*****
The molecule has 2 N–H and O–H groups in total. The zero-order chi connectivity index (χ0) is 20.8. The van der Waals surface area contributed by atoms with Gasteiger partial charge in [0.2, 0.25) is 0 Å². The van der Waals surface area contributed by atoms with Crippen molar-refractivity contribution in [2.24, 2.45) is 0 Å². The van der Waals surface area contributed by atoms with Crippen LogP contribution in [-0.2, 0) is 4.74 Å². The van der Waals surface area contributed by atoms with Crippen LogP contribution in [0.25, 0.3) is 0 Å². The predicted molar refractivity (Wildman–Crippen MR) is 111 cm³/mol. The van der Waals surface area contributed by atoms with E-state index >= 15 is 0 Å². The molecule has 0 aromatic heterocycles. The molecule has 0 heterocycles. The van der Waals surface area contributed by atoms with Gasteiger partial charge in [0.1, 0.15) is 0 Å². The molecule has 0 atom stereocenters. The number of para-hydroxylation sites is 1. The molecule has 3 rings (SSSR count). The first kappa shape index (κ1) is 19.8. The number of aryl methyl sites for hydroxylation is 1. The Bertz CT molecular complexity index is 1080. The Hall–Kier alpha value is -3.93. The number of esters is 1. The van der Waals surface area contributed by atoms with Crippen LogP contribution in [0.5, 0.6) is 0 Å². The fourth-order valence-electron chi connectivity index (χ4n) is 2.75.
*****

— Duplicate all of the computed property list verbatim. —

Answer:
The molecule has 2 N–H and O–H groups in total. The zero-order chi connectivity index (χ0) is 20.8. The van der Waals surface area contributed by atoms with Gasteiger partial charge in [0.2, 0.25) is 0 Å². The van der Waals surface area contributed by atoms with Crippen molar-refractivity contribution in [2.24, 2.45) is 0 Å². The van der Waals surface area contributed by atoms with Crippen LogP contribution in [-0.2, 0) is 4.74 Å². The van der Waals surface area contributed by atoms with Crippen LogP contribution in [0.25, 0.3) is 0 Å². The predicted molar refractivity (Wildman–Crippen MR) is 111 cm³/mol. The van der Waals surface area contributed by atoms with E-state index >= 15 is 0 Å². The molecule has 0 aromatic heterocycles. The molecule has 0 heterocycles. The van der Waals surface area contributed by atoms with Gasteiger partial charge in [0.1, 0.15) is 0 Å². The molecule has 0 atom stereocenters. The number of para-hydroxylation sites is 1. The molecule has 3 rings (SSSR count). The first kappa shape index (κ1) is 19.8. The number of aryl methyl sites for hydroxylation is 1. The Bertz CT molecular complexity index is 1080. The Hall–Kier alpha value is -3.93. The number of esters is 1. The van der Waals surface area contributed by atoms with Crippen LogP contribution in [0.5, 0.6) is 0 Å². The fourth-order valence-electron chi connectivity index (χ4n) is 2.75.